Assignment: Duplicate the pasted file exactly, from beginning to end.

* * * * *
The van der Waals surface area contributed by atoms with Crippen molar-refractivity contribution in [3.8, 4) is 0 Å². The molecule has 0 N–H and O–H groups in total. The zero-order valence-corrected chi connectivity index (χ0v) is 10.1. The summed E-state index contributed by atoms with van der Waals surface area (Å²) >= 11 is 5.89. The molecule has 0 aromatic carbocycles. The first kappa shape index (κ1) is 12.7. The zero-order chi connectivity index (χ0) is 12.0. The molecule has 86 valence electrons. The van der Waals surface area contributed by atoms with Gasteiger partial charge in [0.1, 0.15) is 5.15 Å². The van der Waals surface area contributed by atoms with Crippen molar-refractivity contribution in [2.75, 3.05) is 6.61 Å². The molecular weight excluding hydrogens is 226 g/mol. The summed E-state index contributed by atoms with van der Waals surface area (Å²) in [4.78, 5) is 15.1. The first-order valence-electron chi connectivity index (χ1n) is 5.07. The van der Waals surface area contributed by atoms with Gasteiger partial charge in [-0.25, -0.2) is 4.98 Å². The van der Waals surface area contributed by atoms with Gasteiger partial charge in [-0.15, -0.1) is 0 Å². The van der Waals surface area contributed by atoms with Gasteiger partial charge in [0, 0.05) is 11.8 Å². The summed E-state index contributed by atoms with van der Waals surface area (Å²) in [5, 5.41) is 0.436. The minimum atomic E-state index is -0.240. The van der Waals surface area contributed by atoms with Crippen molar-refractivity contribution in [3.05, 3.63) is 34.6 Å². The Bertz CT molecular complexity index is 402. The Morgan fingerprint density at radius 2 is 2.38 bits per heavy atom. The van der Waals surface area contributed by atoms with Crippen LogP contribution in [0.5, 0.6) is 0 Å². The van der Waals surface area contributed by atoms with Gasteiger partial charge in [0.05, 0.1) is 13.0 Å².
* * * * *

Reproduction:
The van der Waals surface area contributed by atoms with Crippen molar-refractivity contribution in [3.8, 4) is 0 Å². The molecule has 0 N–H and O–H groups in total. The zero-order valence-corrected chi connectivity index (χ0v) is 10.1. The summed E-state index contributed by atoms with van der Waals surface area (Å²) >= 11 is 5.89. The molecule has 0 aromatic carbocycles. The first kappa shape index (κ1) is 12.7. The zero-order chi connectivity index (χ0) is 12.0. The molecule has 86 valence electrons. The van der Waals surface area contributed by atoms with Gasteiger partial charge in [0.1, 0.15) is 5.15 Å². The van der Waals surface area contributed by atoms with Crippen molar-refractivity contribution in [2.75, 3.05) is 6.61 Å². The molecular weight excluding hydrogens is 226 g/mol. The summed E-state index contributed by atoms with van der Waals surface area (Å²) in [4.78, 5) is 15.1. The first-order valence-electron chi connectivity index (χ1n) is 5.07. The van der Waals surface area contributed by atoms with Gasteiger partial charge in [-0.25, -0.2) is 4.98 Å². The van der Waals surface area contributed by atoms with Gasteiger partial charge in [-0.15, -0.1) is 0 Å². The van der Waals surface area contributed by atoms with Gasteiger partial charge in [0, 0.05) is 11.8 Å². The summed E-state index contributed by atoms with van der Waals surface area (Å²) in [5, 5.41) is 0.436. The minimum atomic E-state index is -0.240. The van der Waals surface area contributed by atoms with Crippen molar-refractivity contribution in [3.05, 3.63) is 34.6 Å². The Bertz CT molecular complexity index is 402. The Morgan fingerprint density at radius 2 is 2.38 bits per heavy atom. The van der Waals surface area contributed by atoms with Crippen LogP contribution in [0.5, 0.6) is 0 Å². The van der Waals surface area contributed by atoms with Gasteiger partial charge in [0.05, 0.1) is 13.0 Å².